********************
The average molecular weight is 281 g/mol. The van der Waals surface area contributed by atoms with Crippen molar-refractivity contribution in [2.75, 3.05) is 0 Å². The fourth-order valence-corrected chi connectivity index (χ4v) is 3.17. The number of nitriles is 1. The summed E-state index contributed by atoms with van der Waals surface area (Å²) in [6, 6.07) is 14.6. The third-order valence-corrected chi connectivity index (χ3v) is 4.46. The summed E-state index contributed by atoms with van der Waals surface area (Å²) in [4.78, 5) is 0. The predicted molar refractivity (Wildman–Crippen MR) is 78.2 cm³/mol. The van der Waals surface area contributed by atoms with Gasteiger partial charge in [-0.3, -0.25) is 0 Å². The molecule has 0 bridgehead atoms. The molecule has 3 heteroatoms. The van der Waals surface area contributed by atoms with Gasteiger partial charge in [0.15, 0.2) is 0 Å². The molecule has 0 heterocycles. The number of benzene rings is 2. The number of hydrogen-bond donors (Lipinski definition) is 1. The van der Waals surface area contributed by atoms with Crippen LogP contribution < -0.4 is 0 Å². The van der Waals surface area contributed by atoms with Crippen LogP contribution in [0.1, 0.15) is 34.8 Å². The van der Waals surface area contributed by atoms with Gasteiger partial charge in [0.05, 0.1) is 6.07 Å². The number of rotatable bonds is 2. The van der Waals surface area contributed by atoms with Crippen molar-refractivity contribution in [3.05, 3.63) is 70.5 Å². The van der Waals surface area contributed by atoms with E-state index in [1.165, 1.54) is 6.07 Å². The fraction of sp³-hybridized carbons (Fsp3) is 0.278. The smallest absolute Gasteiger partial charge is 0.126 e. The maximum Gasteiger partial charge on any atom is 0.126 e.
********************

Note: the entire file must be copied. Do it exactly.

The average molecular weight is 281 g/mol. The van der Waals surface area contributed by atoms with Crippen molar-refractivity contribution in [2.75, 3.05) is 0 Å². The fourth-order valence-corrected chi connectivity index (χ4v) is 3.17. The number of nitriles is 1. The summed E-state index contributed by atoms with van der Waals surface area (Å²) in [6, 6.07) is 14.6. The third-order valence-corrected chi connectivity index (χ3v) is 4.46. The summed E-state index contributed by atoms with van der Waals surface area (Å²) in [4.78, 5) is 0. The predicted molar refractivity (Wildman–Crippen MR) is 78.2 cm³/mol. The van der Waals surface area contributed by atoms with Gasteiger partial charge in [-0.3, -0.25) is 0 Å². The molecule has 0 bridgehead atoms. The molecule has 3 heteroatoms. The van der Waals surface area contributed by atoms with Gasteiger partial charge in [0.15, 0.2) is 0 Å². The molecule has 0 heterocycles. The number of benzene rings is 2. The number of hydrogen-bond donors (Lipinski definition) is 1. The van der Waals surface area contributed by atoms with Crippen LogP contribution < -0.4 is 0 Å². The van der Waals surface area contributed by atoms with Crippen LogP contribution in [0.1, 0.15) is 34.8 Å². The van der Waals surface area contributed by atoms with Gasteiger partial charge in [0.05, 0.1) is 6.07 Å². The number of rotatable bonds is 2. The van der Waals surface area contributed by atoms with Crippen molar-refractivity contribution in [3.05, 3.63) is 70.5 Å². The van der Waals surface area contributed by atoms with E-state index in [1.165, 1.54) is 6.07 Å². The fraction of sp³-hybridized carbons (Fsp3) is 0.278. The smallest absolute Gasteiger partial charge is 0.126 e. The maximum Gasteiger partial charge on any atom is 0.126 e.